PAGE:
Holding those in power accountable is no longer the exclusive domain of the media, whistleblowers or inspectors general. Via The Atlantic magazine’s saner blogger, comes this surveillance video of a woman apparently getting some passive-aggressive harassment at the hands of some TSA officials in Phoenix. If the video is what it purports to be, there should be some jobs opening up at that airport.
On a similar note, January’s Reason magazine (currently available on the Kindle, but not on the Web) highlights the war on cameras – still and video. I’ve touched on this issue before, but the Reason article is enough to push someone over the edge. Radley Balko recounts some enraging incidents where citizens exercising their rights to take photos or video of police officers during the conduct of their official duties being arrested or threatened with criminal convictions. The laughable claims by some police and prosecutors that somehow members of the public have no right to record their own interactions with police, while police can use dash cams and microphones without permission is infuriating.
My favorite incident was this one from Maryland:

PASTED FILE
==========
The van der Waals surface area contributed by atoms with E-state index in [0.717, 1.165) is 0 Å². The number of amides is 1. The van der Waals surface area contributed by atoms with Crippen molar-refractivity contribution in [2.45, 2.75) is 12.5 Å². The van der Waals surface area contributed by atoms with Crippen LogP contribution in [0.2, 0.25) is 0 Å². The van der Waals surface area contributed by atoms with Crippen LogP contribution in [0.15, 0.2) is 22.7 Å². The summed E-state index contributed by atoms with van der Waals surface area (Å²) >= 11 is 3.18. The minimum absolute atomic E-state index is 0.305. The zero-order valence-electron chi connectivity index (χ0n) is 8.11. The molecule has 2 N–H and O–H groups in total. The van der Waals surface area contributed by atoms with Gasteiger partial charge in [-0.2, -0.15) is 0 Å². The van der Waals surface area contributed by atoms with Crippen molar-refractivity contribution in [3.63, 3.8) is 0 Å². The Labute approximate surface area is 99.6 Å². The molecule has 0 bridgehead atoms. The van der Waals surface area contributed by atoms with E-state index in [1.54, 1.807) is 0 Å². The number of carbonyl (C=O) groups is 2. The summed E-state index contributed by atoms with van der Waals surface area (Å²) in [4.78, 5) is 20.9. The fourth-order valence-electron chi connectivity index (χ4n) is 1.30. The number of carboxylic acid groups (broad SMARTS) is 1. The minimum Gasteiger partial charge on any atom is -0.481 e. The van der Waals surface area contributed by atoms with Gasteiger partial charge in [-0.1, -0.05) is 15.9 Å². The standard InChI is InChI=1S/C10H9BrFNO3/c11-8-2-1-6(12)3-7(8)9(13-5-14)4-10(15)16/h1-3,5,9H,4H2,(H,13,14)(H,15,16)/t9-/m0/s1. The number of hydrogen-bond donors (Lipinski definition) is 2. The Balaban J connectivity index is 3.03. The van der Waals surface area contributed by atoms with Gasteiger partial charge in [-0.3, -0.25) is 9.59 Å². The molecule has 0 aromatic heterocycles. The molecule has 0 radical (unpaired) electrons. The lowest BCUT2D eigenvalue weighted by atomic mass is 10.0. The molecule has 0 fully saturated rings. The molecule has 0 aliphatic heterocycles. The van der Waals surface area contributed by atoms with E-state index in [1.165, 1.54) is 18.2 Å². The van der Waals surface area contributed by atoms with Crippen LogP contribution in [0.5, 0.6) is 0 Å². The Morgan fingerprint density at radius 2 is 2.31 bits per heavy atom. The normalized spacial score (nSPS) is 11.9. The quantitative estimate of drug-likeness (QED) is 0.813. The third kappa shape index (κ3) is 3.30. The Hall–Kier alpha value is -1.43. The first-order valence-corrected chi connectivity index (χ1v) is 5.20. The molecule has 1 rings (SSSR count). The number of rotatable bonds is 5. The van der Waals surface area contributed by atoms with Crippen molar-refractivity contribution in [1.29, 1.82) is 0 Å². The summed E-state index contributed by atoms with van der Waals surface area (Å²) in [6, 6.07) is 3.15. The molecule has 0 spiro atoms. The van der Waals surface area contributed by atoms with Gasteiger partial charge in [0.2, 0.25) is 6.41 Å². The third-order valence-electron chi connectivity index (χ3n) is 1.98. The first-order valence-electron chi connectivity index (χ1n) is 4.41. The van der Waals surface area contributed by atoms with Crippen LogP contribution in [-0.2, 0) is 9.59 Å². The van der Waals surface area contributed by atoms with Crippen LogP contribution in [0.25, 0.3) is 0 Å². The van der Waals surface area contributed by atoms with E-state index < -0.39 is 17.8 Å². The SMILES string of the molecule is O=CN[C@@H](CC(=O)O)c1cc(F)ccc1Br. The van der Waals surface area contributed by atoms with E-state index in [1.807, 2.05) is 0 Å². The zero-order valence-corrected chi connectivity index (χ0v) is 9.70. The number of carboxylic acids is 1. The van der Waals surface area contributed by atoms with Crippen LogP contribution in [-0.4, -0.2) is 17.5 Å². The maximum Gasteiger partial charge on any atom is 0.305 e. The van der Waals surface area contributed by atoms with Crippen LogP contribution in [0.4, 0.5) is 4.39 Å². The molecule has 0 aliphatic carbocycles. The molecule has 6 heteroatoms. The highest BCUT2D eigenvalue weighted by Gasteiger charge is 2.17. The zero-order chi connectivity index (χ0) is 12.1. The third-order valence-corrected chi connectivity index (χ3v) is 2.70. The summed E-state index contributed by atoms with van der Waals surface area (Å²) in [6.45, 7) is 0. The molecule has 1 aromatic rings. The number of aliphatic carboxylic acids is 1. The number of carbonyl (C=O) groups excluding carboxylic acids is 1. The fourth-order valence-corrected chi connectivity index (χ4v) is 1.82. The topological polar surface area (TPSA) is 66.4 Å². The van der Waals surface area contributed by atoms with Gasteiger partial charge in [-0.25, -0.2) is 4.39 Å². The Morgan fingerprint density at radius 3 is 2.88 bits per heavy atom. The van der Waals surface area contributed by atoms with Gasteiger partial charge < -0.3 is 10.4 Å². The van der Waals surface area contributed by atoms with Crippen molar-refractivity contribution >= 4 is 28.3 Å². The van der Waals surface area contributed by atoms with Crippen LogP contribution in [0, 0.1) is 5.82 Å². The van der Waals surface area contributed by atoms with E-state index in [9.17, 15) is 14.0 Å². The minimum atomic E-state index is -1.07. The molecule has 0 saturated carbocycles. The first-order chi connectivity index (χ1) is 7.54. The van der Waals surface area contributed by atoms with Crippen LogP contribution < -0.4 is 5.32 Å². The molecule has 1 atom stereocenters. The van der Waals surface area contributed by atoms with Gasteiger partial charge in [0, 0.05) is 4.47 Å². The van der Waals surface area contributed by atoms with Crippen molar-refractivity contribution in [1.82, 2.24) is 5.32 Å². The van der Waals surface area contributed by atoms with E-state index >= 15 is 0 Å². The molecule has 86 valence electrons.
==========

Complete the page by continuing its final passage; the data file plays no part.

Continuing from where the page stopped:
In 2007 Andrea McCarren, an investigative reporter for the D.C. TV station WJLA, was pulled over by seven Prince George’s County police cars as she and a cameraman followed a county official in pursuit of a story about misuse of public funds. In a subsequent lawsuit, McCarren claimed police roughed her up during the stop, causing a dislocated shoulder and torn rotator cuff. McCarren won a settlement, but she was never able to obtain video of the incident. Prince George’s County officials say all seven dashboard cameras in the police cruisers coincidentally malfunctioned. [emphasis added]
No word on whether anyone on the police force got sacked – even if it was just a tech guy in charge of the cameras.
We have the tools necessary to hold public officials accountable. We need to elect politicians who will ensure that corruption is exposed and the public is protected.